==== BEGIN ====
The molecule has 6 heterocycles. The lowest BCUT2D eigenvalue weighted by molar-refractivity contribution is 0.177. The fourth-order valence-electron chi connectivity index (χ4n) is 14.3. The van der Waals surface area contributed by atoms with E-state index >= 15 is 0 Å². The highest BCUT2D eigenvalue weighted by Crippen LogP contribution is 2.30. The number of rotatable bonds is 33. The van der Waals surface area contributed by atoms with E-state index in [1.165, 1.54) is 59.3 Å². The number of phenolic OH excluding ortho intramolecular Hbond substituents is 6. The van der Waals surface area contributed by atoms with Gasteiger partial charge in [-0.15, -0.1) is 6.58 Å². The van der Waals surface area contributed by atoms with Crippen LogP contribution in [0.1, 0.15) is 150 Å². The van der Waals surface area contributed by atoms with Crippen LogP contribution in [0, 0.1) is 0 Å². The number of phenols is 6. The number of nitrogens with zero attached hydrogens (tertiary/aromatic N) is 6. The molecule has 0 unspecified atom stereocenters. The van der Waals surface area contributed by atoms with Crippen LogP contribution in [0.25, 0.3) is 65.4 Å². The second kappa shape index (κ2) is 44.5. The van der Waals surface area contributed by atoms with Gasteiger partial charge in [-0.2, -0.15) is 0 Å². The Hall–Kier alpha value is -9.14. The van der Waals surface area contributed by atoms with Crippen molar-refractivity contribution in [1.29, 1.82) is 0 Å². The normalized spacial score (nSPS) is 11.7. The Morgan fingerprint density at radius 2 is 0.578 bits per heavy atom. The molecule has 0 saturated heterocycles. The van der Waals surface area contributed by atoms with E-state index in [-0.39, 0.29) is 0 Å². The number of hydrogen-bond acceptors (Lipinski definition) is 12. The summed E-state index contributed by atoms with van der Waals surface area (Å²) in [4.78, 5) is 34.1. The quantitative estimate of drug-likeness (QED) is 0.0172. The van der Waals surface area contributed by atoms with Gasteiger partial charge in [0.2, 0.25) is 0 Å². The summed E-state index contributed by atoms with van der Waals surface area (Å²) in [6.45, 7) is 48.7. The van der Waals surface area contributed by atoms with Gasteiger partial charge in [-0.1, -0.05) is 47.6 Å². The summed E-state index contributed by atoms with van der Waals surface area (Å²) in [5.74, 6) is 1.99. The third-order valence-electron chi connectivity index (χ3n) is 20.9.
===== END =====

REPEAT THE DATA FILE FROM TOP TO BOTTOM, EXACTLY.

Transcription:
The molecule has 6 heterocycles. The lowest BCUT2D eigenvalue weighted by molar-refractivity contribution is 0.177. The fourth-order valence-electron chi connectivity index (χ4n) is 14.3. The van der Waals surface area contributed by atoms with E-state index >= 15 is 0 Å². The highest BCUT2D eigenvalue weighted by Crippen LogP contribution is 2.30. The number of rotatable bonds is 33. The van der Waals surface area contributed by atoms with E-state index in [1.165, 1.54) is 59.3 Å². The number of phenolic OH excluding ortho intramolecular Hbond substituents is 6. The van der Waals surface area contributed by atoms with Gasteiger partial charge in [-0.15, -0.1) is 6.58 Å². The van der Waals surface area contributed by atoms with Crippen LogP contribution in [0.1, 0.15) is 150 Å². The van der Waals surface area contributed by atoms with Crippen LogP contribution in [0, 0.1) is 0 Å². The number of phenols is 6. The number of nitrogens with zero attached hydrogens (tertiary/aromatic N) is 6. The molecule has 0 unspecified atom stereocenters. The van der Waals surface area contributed by atoms with Crippen LogP contribution in [0.25, 0.3) is 65.4 Å². The second kappa shape index (κ2) is 44.5. The van der Waals surface area contributed by atoms with Gasteiger partial charge in [-0.2, -0.15) is 0 Å². The Hall–Kier alpha value is -9.14. The van der Waals surface area contributed by atoms with Crippen molar-refractivity contribution in [1.29, 1.82) is 0 Å². The normalized spacial score (nSPS) is 11.7. The Morgan fingerprint density at radius 2 is 0.578 bits per heavy atom. The molecule has 0 saturated heterocycles. The van der Waals surface area contributed by atoms with E-state index in [-0.39, 0.29) is 0 Å². The number of hydrogen-bond acceptors (Lipinski definition) is 12. The summed E-state index contributed by atoms with van der Waals surface area (Å²) in [4.78, 5) is 34.1. The quantitative estimate of drug-likeness (QED) is 0.0172. The van der Waals surface area contributed by atoms with Gasteiger partial charge in [0.2, 0.25) is 0 Å². The summed E-state index contributed by atoms with van der Waals surface area (Å²) in [6.45, 7) is 48.7. The van der Waals surface area contributed by atoms with Gasteiger partial charge in [-0.1, -0.05) is 47.6 Å². The summed E-state index contributed by atoms with van der Waals surface area (Å²) in [5.74, 6) is 1.99. The third-order valence-electron chi connectivity index (χ3n) is 20.9.